“We didn’t really go out much,” says James. “I think I took Polly into town once and that was it.” 

“And you only did that because we had to go and buy some guitar strings,” adds Polly. “I remember we spoke to the guy in the shop. He was wearing a suit and a tie and we thought he looked very smart, but he was the only person we interacted with while we were recording.” 

This might seem like a minor, utterly inconsequential incident, but when you’re locked away from the wider world, cooped up in some sort of Howard Hughes-style retreat, fleeting encounters like this take on a pregnant significance. What is a quickly forgotten meeting for most people can be a major melodrama for your serious hermit, an event imprinted on the mind and analysed over and over. I had heard that James was something of a recluse, so how serious a hermit is he?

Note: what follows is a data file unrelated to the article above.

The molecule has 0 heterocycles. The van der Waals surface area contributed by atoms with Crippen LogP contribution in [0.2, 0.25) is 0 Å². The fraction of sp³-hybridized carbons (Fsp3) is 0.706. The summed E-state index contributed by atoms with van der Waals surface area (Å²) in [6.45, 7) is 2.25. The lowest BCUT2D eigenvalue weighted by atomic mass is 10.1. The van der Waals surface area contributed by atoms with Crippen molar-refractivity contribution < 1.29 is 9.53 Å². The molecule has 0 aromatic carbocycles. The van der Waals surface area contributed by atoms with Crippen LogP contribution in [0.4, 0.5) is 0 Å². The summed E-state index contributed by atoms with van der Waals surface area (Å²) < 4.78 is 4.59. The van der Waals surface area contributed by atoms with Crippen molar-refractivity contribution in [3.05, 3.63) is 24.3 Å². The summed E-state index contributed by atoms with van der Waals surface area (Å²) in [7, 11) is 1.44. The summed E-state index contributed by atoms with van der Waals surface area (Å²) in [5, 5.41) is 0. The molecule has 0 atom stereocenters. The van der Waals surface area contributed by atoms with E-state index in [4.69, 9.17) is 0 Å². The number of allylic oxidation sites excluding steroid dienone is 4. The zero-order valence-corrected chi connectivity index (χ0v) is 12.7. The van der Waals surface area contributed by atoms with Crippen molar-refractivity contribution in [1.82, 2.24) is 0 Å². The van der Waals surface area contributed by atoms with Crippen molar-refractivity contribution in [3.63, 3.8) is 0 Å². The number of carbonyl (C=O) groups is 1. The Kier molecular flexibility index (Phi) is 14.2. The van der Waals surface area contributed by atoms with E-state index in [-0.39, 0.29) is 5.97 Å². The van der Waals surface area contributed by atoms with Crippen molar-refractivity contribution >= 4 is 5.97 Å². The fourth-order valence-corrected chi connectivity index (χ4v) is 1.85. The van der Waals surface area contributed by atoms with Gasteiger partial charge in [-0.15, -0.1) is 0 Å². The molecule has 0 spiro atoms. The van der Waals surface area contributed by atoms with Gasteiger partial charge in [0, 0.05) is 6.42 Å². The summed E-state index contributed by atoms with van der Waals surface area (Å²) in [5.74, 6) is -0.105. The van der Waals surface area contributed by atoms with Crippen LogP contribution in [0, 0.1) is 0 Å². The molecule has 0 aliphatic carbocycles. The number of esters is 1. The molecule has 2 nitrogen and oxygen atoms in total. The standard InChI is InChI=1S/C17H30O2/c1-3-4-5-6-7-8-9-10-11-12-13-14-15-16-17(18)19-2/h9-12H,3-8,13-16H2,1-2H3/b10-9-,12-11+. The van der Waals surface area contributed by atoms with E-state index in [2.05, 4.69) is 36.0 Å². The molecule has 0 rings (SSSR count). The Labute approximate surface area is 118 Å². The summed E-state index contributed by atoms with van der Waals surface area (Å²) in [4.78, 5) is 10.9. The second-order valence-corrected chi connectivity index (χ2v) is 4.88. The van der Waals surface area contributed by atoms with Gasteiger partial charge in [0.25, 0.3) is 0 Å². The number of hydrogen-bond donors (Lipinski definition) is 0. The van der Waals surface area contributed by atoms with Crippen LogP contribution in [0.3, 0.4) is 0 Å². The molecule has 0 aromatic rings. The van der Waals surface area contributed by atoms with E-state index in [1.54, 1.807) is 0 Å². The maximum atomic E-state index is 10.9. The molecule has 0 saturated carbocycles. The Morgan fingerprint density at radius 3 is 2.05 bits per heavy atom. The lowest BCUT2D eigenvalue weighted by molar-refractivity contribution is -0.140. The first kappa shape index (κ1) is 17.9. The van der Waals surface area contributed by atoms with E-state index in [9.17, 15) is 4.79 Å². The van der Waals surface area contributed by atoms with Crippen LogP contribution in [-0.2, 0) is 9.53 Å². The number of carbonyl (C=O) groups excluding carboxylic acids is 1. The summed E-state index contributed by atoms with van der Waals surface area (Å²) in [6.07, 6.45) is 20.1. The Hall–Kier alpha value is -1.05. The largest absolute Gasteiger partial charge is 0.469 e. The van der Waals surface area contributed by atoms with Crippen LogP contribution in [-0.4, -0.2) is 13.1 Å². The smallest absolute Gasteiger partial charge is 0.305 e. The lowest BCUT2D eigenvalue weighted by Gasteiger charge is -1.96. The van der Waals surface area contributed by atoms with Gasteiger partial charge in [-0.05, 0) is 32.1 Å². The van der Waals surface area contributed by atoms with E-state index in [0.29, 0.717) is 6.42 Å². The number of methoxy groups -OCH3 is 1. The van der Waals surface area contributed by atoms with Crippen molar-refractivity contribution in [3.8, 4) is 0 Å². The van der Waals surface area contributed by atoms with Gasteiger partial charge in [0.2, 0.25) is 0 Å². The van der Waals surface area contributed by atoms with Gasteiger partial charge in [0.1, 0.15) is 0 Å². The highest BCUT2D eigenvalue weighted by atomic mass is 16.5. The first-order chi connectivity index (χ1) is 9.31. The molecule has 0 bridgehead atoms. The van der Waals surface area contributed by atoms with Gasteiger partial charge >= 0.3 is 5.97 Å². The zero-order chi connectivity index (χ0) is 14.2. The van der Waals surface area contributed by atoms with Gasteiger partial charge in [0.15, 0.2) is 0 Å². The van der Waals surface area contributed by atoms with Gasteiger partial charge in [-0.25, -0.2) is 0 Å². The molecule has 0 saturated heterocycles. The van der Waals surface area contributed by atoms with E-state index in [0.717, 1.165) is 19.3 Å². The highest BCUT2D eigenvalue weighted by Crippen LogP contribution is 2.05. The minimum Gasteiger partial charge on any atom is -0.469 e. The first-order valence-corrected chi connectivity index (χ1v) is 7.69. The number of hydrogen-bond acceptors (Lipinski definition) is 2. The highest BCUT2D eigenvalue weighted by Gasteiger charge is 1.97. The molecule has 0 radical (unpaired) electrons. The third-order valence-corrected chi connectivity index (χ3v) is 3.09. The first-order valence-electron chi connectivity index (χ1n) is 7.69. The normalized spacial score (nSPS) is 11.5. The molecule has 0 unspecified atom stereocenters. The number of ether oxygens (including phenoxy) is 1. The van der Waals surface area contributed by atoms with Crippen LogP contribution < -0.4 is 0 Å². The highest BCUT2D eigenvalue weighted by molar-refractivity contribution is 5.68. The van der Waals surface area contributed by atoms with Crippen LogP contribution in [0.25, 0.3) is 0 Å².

“I don’t go out much,” he admits. “I think Polly and I both just like peace and quiet.” 

“I love solitude,” says Polly calmly. 

Photo: GEORGE FAIRBAIRN

But being holed up together for long periods of time with very few outside interactions must have made them go a bit crazy, mustn’t it? And they would have had lots of arguments, wouldn’t they? 

“Not really,” says James. “We had disagreements, but we’re not the sort of people to get hung up on those. And you have to be able to express yourself. That’s an important thing to do. I mean, working together is often more about saying when you don’t like something than about saying when you do. A lot of arguments happen when people try to keep their real thoughts to themselves and then they suddenly explode.” 

“We certainly didn’t have any explosions or fights,” laughs Polly. 

Polly and James both say they are nocturnal creatures and they tend to work better at night than during the day. They worked long hours during the writing and recording of ‘onDeadWaves’, each day gradually and imperceptibly turning into night as they honed melodies and Polly worked up lyrics.